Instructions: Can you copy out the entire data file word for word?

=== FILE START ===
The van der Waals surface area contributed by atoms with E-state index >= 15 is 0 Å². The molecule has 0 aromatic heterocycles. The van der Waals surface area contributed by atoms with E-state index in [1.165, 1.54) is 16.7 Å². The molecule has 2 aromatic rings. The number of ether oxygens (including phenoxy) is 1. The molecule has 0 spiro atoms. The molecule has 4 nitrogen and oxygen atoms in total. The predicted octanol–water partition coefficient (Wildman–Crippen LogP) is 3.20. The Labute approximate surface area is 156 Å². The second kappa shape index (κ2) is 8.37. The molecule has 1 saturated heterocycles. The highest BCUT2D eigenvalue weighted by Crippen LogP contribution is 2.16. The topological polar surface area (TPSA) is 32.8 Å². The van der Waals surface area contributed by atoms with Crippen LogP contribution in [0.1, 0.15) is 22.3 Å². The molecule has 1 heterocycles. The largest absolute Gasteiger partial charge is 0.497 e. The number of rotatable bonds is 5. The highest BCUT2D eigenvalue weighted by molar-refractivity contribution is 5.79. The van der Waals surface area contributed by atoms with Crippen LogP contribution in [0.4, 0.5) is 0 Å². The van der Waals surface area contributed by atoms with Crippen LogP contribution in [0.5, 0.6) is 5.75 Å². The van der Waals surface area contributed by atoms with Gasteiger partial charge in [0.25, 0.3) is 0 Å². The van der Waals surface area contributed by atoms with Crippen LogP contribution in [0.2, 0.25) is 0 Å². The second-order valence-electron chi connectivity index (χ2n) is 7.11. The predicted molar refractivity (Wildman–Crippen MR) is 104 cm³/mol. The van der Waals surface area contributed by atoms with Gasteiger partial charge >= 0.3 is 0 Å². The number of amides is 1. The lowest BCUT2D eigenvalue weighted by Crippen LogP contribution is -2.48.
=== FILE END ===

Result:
The van der Waals surface area contributed by atoms with E-state index >= 15 is 0 Å². The molecule has 0 aromatic heterocycles. The van der Waals surface area contributed by atoms with E-state index in [1.165, 1.54) is 16.7 Å². The molecule has 2 aromatic rings. The number of ether oxygens (including phenoxy) is 1. The molecule has 0 spiro atoms. The molecule has 4 nitrogen and oxygen atoms in total. The predicted octanol–water partition coefficient (Wildman–Crippen LogP) is 3.20. The Labute approximate surface area is 156 Å². The second kappa shape index (κ2) is 8.37. The molecule has 1 saturated heterocycles. The highest BCUT2D eigenvalue weighted by Crippen LogP contribution is 2.16. The topological polar surface area (TPSA) is 32.8 Å². The van der Waals surface area contributed by atoms with Crippen LogP contribution in [0.1, 0.15) is 22.3 Å². The molecule has 1 heterocycles. The largest absolute Gasteiger partial charge is 0.497 e. The number of rotatable bonds is 5. The highest BCUT2D eigenvalue weighted by molar-refractivity contribution is 5.79. The van der Waals surface area contributed by atoms with Crippen LogP contribution in [0.4, 0.5) is 0 Å². The van der Waals surface area contributed by atoms with Crippen LogP contribution in [0.5, 0.6) is 5.75 Å². The van der Waals surface area contributed by atoms with Gasteiger partial charge in [0.25, 0.3) is 0 Å². The van der Waals surface area contributed by atoms with Crippen LogP contribution in [0.2, 0.25) is 0 Å². The second-order valence-electron chi connectivity index (χ2n) is 7.11. The predicted molar refractivity (Wildman–Crippen MR) is 104 cm³/mol. The van der Waals surface area contributed by atoms with Gasteiger partial charge >= 0.3 is 0 Å². The number of amides is 1. The lowest BCUT2D eigenvalue weighted by Crippen LogP contribution is -2.48.